The administration’s action, they argue, warrants the appointment of a special prosecutor to investigate the improper use of government employees and property to promote the president’s reelection campaign. That would be a criminal violation of the Hatch Act.
Checks to individuals and organizations from the $2 trillion relief effort are meant to combat the calamitous economic impact of the novel coronavirus pandemic. It is the first time a president’s name has been on an IRS disbursement check, my colleague Lisa Rein reported.
“President Trump is actively seeking re-election. The signature of President Trump on United States Treasury checks is superfluous to their value, legality, or authenticity. The signature serves no official government purpose,” reads the letter to Attorney General William P. Barr. “It does serve Mr. Trump’s 2020 re-election campaign by making it appear that he is responsible for a monetary windfall to tens of millions of voters.”
The letter was signed by Ralph Nader, a progressive icon; Louis Fisher, a constitutional scholar who served both parties for four decades with the Library of Congress and who now is with the College of William & Mary; and Bruce Fein, an attorney who worked in Ronald Reagan’s Justice Department and for congressional Republicans. The Justice Department and the White House did not respond to requests for comment.
After Treasury Secretary Steven Mnuchin told CNN it was his idea to put Trump’s name on the checks, Sen. Ron Wyden (Ore.), the top Democrat on the Senate Finance Committee, asked in a letter to Mnuchin whether “the decision to gratuitously affix the president’s name . . . provides any benefit to Americans struggling to pay rent or buy food.”
Politico reported that Senate Minority Leader Charles E. Schumer (N.Y.), plans to introduce the No PR Act, short for No Politics in Pandemic Recovery Act, to prohibit using tax money for any publicity or promotional activity that includes the names or pictures of the president or vice president.
“President Trump unfortunately appears to see the pandemic as just another opportunity to promote his own political interests,” Schumer said in a statement. “The No PR Act puts an end to the president’s exploitation of taxpayer money for promotional material that only benefits his re-election campaign.”
Nader, Fisher and Fein requested a special counsel to investigate Trump’s name on the checks because it would be a conflict for Barr’s staff to investigate his boss.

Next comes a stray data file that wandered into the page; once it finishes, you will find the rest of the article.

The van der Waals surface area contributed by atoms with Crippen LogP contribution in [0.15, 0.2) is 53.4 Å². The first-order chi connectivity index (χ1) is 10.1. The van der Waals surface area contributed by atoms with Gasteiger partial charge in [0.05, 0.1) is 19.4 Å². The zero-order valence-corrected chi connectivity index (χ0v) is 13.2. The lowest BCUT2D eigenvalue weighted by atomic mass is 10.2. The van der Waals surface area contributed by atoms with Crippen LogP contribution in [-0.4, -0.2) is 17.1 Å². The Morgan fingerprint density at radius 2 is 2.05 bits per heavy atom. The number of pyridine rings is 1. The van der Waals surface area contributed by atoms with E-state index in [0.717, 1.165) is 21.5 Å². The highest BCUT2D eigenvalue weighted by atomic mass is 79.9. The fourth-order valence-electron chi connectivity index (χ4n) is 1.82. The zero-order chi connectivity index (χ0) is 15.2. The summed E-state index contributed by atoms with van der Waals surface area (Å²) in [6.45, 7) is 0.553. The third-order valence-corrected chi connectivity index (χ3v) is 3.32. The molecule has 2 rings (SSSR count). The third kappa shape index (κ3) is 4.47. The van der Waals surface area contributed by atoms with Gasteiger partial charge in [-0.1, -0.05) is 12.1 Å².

Trump should be investigated, their letter said, “for allegedly commanding a federal employee to engage in political activity, the unprecedented, gratuitous placement of Mr. Trump’s signature on the memo line of tens of millions of United States Treasury checks disbursed to eligible citizens under the Coronavirus Aid, Relief, and Economic Security Act (CARES).”
Trump’s name, not his signature, is printed on the lower left side of the checks. Be it his printed name or his distinctive scrawl is of no matter, the three said in separate interviews. The impact is the same.
Directing a “Treasury employee to place [Trump’s name] on Cares checks for the purpose of affecting the 2020 presidential election,” Fein said, is a violation of federal law that prohibits the “use of official authority or influence for the purpose . . . of affecting the result of an election.”
Rein reported that “Trump had privately suggested to Treasury Secretary Steven Mnuchin, who oversees the IRS, that he allow the president to formally sign the checks. . . . But the president is not an authorized signer for legal disbursements by the U.S. Treasury.” Furthermore, to ensure against partisan use of government funds, it is standard practice for civil servants to sign Treasury checks.
Trump’s printed name or his signature “on the CARES checks in the middle of his 2020 presidential campaign,” the lawyers wrote, “is a prominent symbol that benefits his re-election by making it appear that he has alleviated the financial plight of tens of millions of voters.”
There have been no prosecutions, however, under “this section of this little-known part of the criminal code,” said Nick Schwellenbach, an Obama administration staffer with the Office of Special Counsel, which investigates civil Hatch Act violations.
“But just because it hasn’t been previously enforced doesn’t mean it should not be when the facts warrant it,” added Schwellenbach, now a senior investigator with the nonpartisan Project on Government Oversight. “There’s enough smoke to warrant an investigation, such as the reportedly unprecedented nature of having a president’s signature on Treasury checks. And it is an election year.”